Friday, January 3, 2014

Mal-Nutrition in India


Hunger and under-nutrition are the most persistent challenges for policy makers. According to FAO, 18 percent of India’s population was undernourished in 2012. And worst, children are the most visible victims of under-nutrition, which is the underlying cause of diarrhea, malaria, measles, and pneumonia. Under-nutrition accounts for half of the deaths in children below the age of five years. According to UNICEF, India houses one–third of the Stunted/Wasted (termed malnourished) children of the world and 46 percent of the children below the age of three are too small for their age and 47 are under weight. Under-nutrition can result from critical lack of nutrients in an individual’s diet, weakened immune system and inability to absorb nutrients. A weakened immune system can make people susceptible to diseases which in turn can lower appetite and nutrient absorption. The weakening of the absorptive capacity of the stomach due to gastrointestinal diseases and germs can lead to reduced nutrient intake even when sufficient nutrients are available in the diet. Under nutrition increases the risk of chronic diseases and its impact lasts lifelong.
Malnutrition is a complex multidimensional and intergenerational problem and needs a multisectoral as well as direct and specific interventions. In recent times, as these issues have been worrying global policy makers, there are new indices, different from the popular Global Hunger Index released annually since 2006 that are being developed to illustrate the complexity of hunger and malnutrition. At the outset, it must be mentioned that these indices, cannot capture important national, cultural and political dimensions but are merely tools to highlight the problem.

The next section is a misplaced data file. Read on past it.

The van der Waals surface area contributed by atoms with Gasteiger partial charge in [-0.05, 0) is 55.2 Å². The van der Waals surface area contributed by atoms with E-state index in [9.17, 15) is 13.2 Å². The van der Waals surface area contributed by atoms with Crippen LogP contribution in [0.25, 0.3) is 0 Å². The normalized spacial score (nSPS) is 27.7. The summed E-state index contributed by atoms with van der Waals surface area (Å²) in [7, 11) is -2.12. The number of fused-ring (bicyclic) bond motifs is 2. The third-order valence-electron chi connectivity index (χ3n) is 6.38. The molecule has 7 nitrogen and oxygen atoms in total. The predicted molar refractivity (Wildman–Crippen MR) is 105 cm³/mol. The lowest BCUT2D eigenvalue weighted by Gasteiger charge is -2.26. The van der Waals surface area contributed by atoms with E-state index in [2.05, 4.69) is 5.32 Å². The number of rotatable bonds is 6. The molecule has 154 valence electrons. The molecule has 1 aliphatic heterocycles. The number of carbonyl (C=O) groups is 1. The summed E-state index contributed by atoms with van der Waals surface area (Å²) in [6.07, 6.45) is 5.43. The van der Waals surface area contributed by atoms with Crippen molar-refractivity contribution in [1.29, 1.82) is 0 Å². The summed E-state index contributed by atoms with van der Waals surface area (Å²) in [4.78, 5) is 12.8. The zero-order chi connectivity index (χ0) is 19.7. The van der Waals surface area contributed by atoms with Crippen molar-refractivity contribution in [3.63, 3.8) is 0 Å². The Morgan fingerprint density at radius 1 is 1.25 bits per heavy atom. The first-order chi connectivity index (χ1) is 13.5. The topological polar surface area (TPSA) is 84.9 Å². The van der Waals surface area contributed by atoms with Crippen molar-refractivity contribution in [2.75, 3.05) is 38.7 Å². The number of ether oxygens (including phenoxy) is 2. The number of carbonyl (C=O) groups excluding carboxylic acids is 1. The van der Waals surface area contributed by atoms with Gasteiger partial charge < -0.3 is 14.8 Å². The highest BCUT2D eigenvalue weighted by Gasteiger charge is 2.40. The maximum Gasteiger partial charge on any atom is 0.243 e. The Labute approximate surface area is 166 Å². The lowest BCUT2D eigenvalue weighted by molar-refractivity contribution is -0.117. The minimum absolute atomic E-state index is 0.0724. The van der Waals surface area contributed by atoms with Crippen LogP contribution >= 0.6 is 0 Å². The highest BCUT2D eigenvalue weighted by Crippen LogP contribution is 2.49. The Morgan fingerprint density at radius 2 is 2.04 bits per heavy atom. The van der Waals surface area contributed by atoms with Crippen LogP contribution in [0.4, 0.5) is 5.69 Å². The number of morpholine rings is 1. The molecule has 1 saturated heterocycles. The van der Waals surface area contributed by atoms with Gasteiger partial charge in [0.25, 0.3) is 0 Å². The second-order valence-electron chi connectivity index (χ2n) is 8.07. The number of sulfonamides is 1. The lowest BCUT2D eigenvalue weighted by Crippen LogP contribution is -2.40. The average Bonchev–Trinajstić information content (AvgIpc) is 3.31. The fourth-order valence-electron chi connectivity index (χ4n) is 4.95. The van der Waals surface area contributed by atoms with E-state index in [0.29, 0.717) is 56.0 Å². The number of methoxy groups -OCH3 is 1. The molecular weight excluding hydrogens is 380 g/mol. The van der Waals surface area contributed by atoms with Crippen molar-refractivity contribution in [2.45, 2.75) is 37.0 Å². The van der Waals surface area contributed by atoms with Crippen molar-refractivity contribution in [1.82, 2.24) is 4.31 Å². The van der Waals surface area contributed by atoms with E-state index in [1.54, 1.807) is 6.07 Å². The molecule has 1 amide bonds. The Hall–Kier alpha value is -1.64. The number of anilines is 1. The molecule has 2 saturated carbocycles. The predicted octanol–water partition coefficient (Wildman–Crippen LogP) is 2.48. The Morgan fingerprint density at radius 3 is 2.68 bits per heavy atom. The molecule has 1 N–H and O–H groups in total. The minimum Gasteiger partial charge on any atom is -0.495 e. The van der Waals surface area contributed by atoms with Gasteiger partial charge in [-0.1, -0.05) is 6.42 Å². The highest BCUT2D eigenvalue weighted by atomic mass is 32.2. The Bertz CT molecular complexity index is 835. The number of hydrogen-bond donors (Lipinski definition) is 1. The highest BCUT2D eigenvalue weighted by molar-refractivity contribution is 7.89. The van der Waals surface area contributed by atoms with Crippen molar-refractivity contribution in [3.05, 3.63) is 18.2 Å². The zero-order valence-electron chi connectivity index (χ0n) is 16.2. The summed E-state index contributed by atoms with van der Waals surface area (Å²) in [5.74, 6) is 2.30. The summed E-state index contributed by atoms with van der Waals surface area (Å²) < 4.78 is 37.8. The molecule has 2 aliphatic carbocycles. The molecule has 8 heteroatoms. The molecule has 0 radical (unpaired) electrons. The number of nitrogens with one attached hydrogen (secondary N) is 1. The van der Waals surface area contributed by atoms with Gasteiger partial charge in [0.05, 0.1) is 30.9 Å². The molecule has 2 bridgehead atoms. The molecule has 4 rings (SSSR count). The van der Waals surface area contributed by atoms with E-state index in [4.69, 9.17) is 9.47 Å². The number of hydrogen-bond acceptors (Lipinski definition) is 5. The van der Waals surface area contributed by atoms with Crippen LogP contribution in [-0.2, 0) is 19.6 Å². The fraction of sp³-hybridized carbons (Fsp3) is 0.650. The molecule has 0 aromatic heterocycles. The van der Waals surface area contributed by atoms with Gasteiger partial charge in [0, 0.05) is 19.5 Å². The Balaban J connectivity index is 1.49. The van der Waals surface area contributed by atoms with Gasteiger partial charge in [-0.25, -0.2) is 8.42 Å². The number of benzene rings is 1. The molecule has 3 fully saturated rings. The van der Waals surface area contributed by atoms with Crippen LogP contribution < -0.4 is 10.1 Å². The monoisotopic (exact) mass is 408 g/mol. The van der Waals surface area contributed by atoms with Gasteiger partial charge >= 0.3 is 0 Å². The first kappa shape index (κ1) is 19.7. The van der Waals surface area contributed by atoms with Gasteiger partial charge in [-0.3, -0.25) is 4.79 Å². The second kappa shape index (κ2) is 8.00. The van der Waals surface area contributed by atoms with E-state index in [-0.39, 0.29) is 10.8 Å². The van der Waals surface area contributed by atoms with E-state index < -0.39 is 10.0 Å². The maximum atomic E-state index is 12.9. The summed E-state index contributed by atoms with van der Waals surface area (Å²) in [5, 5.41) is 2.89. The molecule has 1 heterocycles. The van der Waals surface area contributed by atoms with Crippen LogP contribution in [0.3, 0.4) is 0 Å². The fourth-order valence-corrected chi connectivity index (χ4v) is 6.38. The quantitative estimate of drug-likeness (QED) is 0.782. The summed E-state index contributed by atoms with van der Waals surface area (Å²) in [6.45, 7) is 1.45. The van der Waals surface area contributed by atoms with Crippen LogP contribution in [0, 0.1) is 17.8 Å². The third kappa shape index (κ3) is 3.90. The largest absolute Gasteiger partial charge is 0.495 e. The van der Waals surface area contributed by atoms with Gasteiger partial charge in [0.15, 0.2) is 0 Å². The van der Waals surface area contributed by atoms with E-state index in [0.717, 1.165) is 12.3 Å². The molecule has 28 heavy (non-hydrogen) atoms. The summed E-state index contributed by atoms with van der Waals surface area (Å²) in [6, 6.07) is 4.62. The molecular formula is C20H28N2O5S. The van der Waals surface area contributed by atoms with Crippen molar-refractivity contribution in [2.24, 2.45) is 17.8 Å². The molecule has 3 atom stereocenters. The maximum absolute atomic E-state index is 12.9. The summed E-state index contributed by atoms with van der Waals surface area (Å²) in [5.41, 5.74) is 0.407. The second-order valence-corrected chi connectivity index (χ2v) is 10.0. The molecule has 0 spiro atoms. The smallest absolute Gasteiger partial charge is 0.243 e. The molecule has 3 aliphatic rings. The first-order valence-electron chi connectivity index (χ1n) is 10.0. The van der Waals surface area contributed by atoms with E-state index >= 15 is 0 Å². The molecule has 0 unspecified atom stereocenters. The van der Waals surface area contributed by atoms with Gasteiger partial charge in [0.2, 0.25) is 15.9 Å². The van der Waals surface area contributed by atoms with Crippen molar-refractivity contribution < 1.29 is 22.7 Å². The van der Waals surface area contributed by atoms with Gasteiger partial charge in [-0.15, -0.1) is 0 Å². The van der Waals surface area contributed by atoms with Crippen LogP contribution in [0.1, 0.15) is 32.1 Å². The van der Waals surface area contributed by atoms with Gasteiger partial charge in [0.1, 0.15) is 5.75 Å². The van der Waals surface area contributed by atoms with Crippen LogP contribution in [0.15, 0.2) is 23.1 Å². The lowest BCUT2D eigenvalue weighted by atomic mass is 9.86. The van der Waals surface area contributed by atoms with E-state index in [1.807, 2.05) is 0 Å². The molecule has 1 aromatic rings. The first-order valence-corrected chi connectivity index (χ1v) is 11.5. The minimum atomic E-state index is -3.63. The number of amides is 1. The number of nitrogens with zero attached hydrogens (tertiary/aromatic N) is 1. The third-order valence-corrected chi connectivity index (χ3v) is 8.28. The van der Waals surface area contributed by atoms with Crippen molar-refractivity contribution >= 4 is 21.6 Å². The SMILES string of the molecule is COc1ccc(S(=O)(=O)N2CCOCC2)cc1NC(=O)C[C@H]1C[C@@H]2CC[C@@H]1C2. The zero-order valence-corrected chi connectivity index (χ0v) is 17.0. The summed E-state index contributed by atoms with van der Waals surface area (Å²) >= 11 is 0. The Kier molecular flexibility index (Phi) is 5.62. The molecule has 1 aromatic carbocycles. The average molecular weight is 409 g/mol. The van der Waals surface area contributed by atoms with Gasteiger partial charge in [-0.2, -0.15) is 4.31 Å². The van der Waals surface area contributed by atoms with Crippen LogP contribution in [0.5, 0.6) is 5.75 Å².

The Global Hunger Index (GHI) released by the International Food Policy Research Institute (IFPRI) and Welt Hunger Hilfe (WHH) was released recently. The GHI combines three equally weighted indicators into one index - a) under nourishment; b) Child underweight; and c) Child mortality. The multi-dimensional approach to measuring hunger reflects the nutrition’s situation not only of the population as a whole but also of a physiologically vulnerable group, children, who could be sick or stunted because of lack of nutrients. In terms of GHI components, India has the highest prevalence of underweight in children under 5 years;  40.2 percent, only worst country is Timor-Leste at 45.3 percent. The proportion of under nourished in India as a percentage of total population has declined from 21.3 percent in 1999-01 to 17.5 percent in 2010-12. The under 5 mortality rate is the worst in India. It is for the above reasons that the overall GHI for India is very serious and not because of hunger per se.  The other countries which perform worse than India in 2013 on GHI are Burundi, Chad, Comoros, Ethiopia, Haiti, Madagascar, Timor-Leste, Zambia and Yemen.